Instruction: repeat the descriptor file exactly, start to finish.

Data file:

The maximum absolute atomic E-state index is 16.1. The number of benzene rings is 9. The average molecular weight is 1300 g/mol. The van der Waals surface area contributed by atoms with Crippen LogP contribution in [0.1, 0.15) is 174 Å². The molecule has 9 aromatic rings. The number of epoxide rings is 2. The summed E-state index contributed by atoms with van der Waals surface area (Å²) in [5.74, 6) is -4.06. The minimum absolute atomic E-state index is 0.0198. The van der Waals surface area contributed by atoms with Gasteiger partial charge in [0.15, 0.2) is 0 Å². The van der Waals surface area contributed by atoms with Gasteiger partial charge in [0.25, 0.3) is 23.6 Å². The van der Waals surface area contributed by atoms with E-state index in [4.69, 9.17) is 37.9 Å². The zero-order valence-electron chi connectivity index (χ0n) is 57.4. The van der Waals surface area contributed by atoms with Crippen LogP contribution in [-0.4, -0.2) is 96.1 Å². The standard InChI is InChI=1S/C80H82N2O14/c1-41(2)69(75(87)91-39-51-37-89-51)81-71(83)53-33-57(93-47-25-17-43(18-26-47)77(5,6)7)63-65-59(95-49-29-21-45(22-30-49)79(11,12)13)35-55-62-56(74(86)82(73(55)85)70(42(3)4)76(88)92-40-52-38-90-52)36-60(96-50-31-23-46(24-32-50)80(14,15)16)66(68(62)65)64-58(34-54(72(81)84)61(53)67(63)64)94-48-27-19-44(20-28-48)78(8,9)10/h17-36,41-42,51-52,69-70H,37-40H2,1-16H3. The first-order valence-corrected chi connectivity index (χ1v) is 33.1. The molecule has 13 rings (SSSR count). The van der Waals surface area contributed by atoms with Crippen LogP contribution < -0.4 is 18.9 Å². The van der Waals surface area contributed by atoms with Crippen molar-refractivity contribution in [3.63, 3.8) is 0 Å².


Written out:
The maximum absolute atomic E-state index is 16.1. The number of benzene rings is 9. The average molecular weight is 1300 g/mol. The van der Waals surface area contributed by atoms with Crippen LogP contribution in [0.1, 0.15) is 174 Å². The molecule has 9 aromatic rings. The number of epoxide rings is 2. The summed E-state index contributed by atoms with van der Waals surface area (Å²) in [5.74, 6) is -4.06. The minimum absolute atomic E-state index is 0.0198. The van der Waals surface area contributed by atoms with Gasteiger partial charge in [0.15, 0.2) is 0 Å². The van der Waals surface area contributed by atoms with Gasteiger partial charge in [0.25, 0.3) is 23.6 Å². The van der Waals surface area contributed by atoms with E-state index in [4.69, 9.17) is 37.9 Å². The zero-order valence-electron chi connectivity index (χ0n) is 57.4. The van der Waals surface area contributed by atoms with Crippen LogP contribution in [-0.4, -0.2) is 96.1 Å². The standard InChI is InChI=1S/C80H82N2O14/c1-41(2)69(75(87)91-39-51-37-89-51)81-71(83)53-33-57(93-47-25-17-43(18-26-47)77(5,6)7)63-65-59(95-49-29-21-45(22-30-49)79(11,12)13)35-55-62-56(74(86)82(73(55)85)70(42(3)4)76(88)92-40-52-38-90-52)36-60(96-50-31-23-46(24-32-50)80(14,15)16)66(68(62)65)64-58(34-54(72(81)84)61(53)67(63)64)94-48-27-19-44(20-28-48)78(8,9)10/h17-36,41-42,51-52,69-70H,37-40H2,1-16H3. The first-order valence-corrected chi connectivity index (χ1v) is 33.1. The molecule has 13 rings (SSSR count). The van der Waals surface area contributed by atoms with Crippen LogP contribution < -0.4 is 18.9 Å². The van der Waals surface area contributed by atoms with Crippen molar-refractivity contribution in [3.63, 3.8) is 0 Å².